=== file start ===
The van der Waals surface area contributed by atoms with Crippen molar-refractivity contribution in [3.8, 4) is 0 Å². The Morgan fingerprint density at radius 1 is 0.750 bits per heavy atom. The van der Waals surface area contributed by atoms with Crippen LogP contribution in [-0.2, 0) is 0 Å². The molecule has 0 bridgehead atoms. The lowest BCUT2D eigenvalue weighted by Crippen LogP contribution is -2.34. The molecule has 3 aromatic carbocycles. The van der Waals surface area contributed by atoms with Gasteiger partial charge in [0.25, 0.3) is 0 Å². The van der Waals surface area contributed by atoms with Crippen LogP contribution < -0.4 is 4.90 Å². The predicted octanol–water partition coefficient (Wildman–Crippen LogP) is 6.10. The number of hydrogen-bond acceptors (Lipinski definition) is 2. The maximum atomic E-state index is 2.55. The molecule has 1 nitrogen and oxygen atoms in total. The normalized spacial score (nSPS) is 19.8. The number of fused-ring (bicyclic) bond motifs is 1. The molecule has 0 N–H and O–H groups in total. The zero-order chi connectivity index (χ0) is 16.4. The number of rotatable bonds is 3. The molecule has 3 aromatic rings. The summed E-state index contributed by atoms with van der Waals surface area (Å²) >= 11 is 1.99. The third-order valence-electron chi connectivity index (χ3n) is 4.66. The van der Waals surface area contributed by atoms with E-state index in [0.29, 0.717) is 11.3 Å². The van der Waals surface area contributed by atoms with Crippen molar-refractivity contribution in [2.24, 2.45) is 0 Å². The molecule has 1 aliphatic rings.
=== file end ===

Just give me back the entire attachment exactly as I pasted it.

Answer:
The van der Waals surface area contributed by atoms with Crippen molar-refractivity contribution in [3.8, 4) is 0 Å². The Morgan fingerprint density at radius 1 is 0.750 bits per heavy atom. The van der Waals surface area contributed by atoms with Crippen LogP contribution in [-0.2, 0) is 0 Å². The molecule has 0 bridgehead atoms. The lowest BCUT2D eigenvalue weighted by Crippen LogP contribution is -2.34. The molecule has 3 aromatic carbocycles. The van der Waals surface area contributed by atoms with Gasteiger partial charge in [0.25, 0.3) is 0 Å². The van der Waals surface area contributed by atoms with Crippen LogP contribution < -0.4 is 4.90 Å². The predicted octanol–water partition coefficient (Wildman–Crippen LogP) is 6.10. The number of hydrogen-bond acceptors (Lipinski definition) is 2. The maximum atomic E-state index is 2.55. The molecule has 1 nitrogen and oxygen atoms in total. The normalized spacial score (nSPS) is 19.8. The number of fused-ring (bicyclic) bond motifs is 1. The molecule has 0 N–H and O–H groups in total. The zero-order chi connectivity index (χ0) is 16.4. The number of rotatable bonds is 3. The molecule has 3 aromatic rings. The summed E-state index contributed by atoms with van der Waals surface area (Å²) >= 11 is 1.99. The third-order valence-electron chi connectivity index (χ3n) is 4.66. The van der Waals surface area contributed by atoms with E-state index in [0.29, 0.717) is 11.3 Å². The van der Waals surface area contributed by atoms with Crippen molar-refractivity contribution in [2.24, 2.45) is 0 Å². The molecule has 1 aliphatic rings.